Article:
The Master and His Emissary

The Master and His Emissary Author Iain McGilchrist
ISBN-10 9780300148787
Release 2009
Pages 597
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Why is the brain divided? The difference between right and left hemispheres has been puzzled over for centuries. In a book of unprecedented scope, Iain McGilchrist draws on a vast body of recent brain research, illustrated with case histories, to reveal that the difference is profound—not just this or that function, but two whole, coherent, but incompatible ways of experiencing the world. The left hemisphere is detail oriented, prefers mechanisms to living things, and is inclined to self-interest, where the right hemisphere has greater breadth, flexibility, and generosity. This division helps explain the origins of music and language, and casts new light on the history of philosophy, as well as on some mental illnesses. In the second part of the book, McGilchrist takes the reader on a journey through the history of Western culture, illustrating the tension between these two worlds as revealed in the thought and belief of thinkers and artists, from Aeschylus to Magritte. He argues that, despite its inferior grasp of reality, the left hemisphere is increasingly taking precedence in the modern world, with potentially disastrous consequences. This is truly a tour de force that should excite interest in a wide readership.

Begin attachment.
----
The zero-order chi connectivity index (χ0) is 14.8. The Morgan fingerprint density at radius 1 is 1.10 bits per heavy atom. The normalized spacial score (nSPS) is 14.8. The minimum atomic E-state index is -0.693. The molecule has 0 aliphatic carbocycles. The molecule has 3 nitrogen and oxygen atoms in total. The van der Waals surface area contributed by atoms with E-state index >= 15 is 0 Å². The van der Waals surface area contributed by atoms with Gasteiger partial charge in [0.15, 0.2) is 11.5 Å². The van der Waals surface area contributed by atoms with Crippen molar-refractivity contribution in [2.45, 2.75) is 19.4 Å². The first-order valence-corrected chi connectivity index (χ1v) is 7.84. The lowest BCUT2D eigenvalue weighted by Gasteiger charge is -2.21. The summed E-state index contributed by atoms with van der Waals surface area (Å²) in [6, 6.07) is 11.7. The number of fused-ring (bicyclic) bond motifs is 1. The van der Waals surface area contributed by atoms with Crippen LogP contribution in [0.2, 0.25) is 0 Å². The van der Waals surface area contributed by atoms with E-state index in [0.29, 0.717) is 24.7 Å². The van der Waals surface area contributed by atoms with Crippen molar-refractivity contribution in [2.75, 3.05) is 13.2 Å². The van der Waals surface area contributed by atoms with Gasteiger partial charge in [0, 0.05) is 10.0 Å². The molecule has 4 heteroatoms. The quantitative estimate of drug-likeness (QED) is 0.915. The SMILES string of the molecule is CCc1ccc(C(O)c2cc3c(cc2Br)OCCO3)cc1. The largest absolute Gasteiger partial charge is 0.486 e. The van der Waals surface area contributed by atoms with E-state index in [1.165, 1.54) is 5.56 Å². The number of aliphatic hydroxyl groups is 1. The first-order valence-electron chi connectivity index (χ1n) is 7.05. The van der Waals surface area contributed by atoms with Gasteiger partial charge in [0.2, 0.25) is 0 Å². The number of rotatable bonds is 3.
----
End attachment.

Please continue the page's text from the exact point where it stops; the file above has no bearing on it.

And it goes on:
Muses Madmen and Prophets

Muses  Madmen  and Prophets Author Daniel B. Smith
ISBN-10 9781101202128
Release 2007-03-22
Pages 272
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An inquiry into hearing voices-one of humanity's most profound phenomena Auditory hallucination is one of the most awe-inspiring, terrifying, and ill- understood tricks of which the human psyche is capable. In the age of modern medical science, we have relegated this experience to nothing more than a biological glitch. Yet as Daniel B. Smith puts forth in Muses, Madmen, and Prophets, some of the greatest thinkers, leaders, and prophets in history heard, listened to, and had dialogues with voices inside their heads. In a fascinating quest for understanding, Smith examines the history of this powerful phenomenon, and delivers a ringing defense of the validity of unusual human experiences.



Medicine Mind and the Double Brain

Medicine  Mind  and the Double Brain Author Anne Harrington
ISBN-10 0691024227
Release 1989-01-21
Pages 354
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The study concentrates on, without being strictly limited to, the years 1860-1900 and encompasses explorations into the concepts of symmetry and asymmetry in early nineteenth-century neurology.



The Rage of Achilles

The Rage of Achilles Author Terence Hawkins
ISBN-10 1934081205
Release 2009
Pages 197
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Blood. Guts. Pride. Wrath. The ancient clash of armies outside the walls of Troy is a cornerstone of Western literature. In The Rage of Achilles, Terence Hawkins brilliantly reimagines that titanic encounter. His stunningly original telling captures the brutality of the battlefield, the glory and the gore, in language that never relents. Raw and compelling, The Rage of Achilles tells the story of Achilles, a monstrous hero, by turns vain and selfish, cruel and noble; of Paris, weak and consumed by lust for his stolen bride; of Agamemnon, driven nearly to insanity by the voices of the gods; and of Trojans and Achaeans, warriors and peasants, caught up in the conflict, their families torn apart by a decade-long war. The Rage of Achilles is an exhilarating story that has captured the imaginations of readers for thousands of years restored to immediacy.